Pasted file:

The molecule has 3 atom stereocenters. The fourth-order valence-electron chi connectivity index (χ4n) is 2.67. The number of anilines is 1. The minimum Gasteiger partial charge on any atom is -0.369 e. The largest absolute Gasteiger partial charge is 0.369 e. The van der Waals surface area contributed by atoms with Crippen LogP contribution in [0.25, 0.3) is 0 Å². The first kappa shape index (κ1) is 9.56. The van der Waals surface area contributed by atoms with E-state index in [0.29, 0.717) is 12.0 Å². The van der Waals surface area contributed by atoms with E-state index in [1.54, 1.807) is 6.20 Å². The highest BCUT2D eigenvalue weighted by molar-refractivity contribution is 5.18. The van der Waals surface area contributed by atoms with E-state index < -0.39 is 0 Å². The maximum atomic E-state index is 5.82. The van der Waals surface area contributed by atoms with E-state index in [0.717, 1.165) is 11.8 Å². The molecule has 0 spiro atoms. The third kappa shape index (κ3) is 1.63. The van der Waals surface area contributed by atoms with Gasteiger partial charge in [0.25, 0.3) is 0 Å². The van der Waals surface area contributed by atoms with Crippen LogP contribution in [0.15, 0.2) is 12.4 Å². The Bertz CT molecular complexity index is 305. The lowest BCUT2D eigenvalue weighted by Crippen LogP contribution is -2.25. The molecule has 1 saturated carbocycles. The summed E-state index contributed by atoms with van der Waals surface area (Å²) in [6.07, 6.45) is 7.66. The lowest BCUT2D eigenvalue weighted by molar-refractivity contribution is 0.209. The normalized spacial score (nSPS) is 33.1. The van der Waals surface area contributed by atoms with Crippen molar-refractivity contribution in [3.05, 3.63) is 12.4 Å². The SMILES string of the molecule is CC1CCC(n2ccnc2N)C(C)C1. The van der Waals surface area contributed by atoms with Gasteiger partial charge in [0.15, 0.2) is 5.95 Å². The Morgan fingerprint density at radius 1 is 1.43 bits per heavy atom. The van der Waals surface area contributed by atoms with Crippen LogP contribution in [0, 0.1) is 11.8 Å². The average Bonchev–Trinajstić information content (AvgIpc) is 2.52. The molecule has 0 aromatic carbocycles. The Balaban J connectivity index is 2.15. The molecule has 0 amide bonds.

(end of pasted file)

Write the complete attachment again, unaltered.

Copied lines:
The molecule has 3 atom stereocenters. The fourth-order valence-electron chi connectivity index (χ4n) is 2.67. The number of anilines is 1. The minimum Gasteiger partial charge on any atom is -0.369 e. The largest absolute Gasteiger partial charge is 0.369 e. The van der Waals surface area contributed by atoms with Crippen LogP contribution in [0.25, 0.3) is 0 Å². The first kappa shape index (κ1) is 9.56. The van der Waals surface area contributed by atoms with E-state index in [0.29, 0.717) is 12.0 Å². The van der Waals surface area contributed by atoms with E-state index in [1.54, 1.807) is 6.20 Å². The highest BCUT2D eigenvalue weighted by molar-refractivity contribution is 5.18. The van der Waals surface area contributed by atoms with E-state index < -0.39 is 0 Å². The maximum atomic E-state index is 5.82. The van der Waals surface area contributed by atoms with E-state index in [0.717, 1.165) is 11.8 Å². The molecule has 0 spiro atoms. The third kappa shape index (κ3) is 1.63. The van der Waals surface area contributed by atoms with Gasteiger partial charge in [0.25, 0.3) is 0 Å². The van der Waals surface area contributed by atoms with Crippen LogP contribution in [0.15, 0.2) is 12.4 Å². The Bertz CT molecular complexity index is 305. The lowest BCUT2D eigenvalue weighted by Crippen LogP contribution is -2.25. The molecule has 1 saturated carbocycles. The summed E-state index contributed by atoms with van der Waals surface area (Å²) in [6.07, 6.45) is 7.66. The lowest BCUT2D eigenvalue weighted by molar-refractivity contribution is 0.209. The normalized spacial score (nSPS) is 33.1. The van der Waals surface area contributed by atoms with Crippen molar-refractivity contribution in [3.05, 3.63) is 12.4 Å². The SMILES string of the molecule is CC1CCC(n2ccnc2N)C(C)C1. The van der Waals surface area contributed by atoms with Gasteiger partial charge in [0.15, 0.2) is 5.95 Å². The Morgan fingerprint density at radius 1 is 1.43 bits per heavy atom. The van der Waals surface area contributed by atoms with Crippen LogP contribution in [0, 0.1) is 11.8 Å². The average Bonchev–Trinajstić information content (AvgIpc) is 2.52. The molecule has 0 aromatic carbocycles. The Balaban J connectivity index is 2.15. The molecule has 0 amide bonds.